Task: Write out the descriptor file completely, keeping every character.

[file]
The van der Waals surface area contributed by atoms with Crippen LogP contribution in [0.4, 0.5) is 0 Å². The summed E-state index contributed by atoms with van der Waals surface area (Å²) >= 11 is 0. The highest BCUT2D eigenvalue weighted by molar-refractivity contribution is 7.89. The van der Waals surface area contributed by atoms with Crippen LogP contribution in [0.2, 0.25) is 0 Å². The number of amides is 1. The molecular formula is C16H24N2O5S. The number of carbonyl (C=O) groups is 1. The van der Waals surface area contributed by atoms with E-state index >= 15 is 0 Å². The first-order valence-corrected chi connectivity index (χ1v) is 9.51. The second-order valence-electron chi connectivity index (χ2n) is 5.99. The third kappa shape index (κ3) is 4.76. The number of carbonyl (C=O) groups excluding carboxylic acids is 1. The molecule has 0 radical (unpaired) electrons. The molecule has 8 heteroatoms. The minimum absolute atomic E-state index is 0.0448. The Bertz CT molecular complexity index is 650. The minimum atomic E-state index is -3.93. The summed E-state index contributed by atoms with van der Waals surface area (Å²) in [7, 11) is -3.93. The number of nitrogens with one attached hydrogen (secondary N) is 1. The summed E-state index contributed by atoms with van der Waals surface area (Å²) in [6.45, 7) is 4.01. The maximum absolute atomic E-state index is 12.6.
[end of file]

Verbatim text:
The van der Waals surface area contributed by atoms with Crippen LogP contribution in [0.4, 0.5) is 0 Å². The summed E-state index contributed by atoms with van der Waals surface area (Å²) >= 11 is 0. The highest BCUT2D eigenvalue weighted by molar-refractivity contribution is 7.89. The van der Waals surface area contributed by atoms with Crippen LogP contribution in [0.2, 0.25) is 0 Å². The number of amides is 1. The molecular formula is C16H24N2O5S. The number of carbonyl (C=O) groups is 1. The van der Waals surface area contributed by atoms with E-state index >= 15 is 0 Å². The first-order valence-corrected chi connectivity index (χ1v) is 9.51. The second-order valence-electron chi connectivity index (χ2n) is 5.99. The third kappa shape index (κ3) is 4.76. The number of carbonyl (C=O) groups excluding carboxylic acids is 1. The molecule has 0 radical (unpaired) electrons. The molecule has 8 heteroatoms. The minimum absolute atomic E-state index is 0.0448. The Bertz CT molecular complexity index is 650. The minimum atomic E-state index is -3.93. The summed E-state index contributed by atoms with van der Waals surface area (Å²) in [7, 11) is -3.93. The number of nitrogens with one attached hydrogen (secondary N) is 1. The summed E-state index contributed by atoms with van der Waals surface area (Å²) in [6.45, 7) is 4.01. The maximum absolute atomic E-state index is 12.6.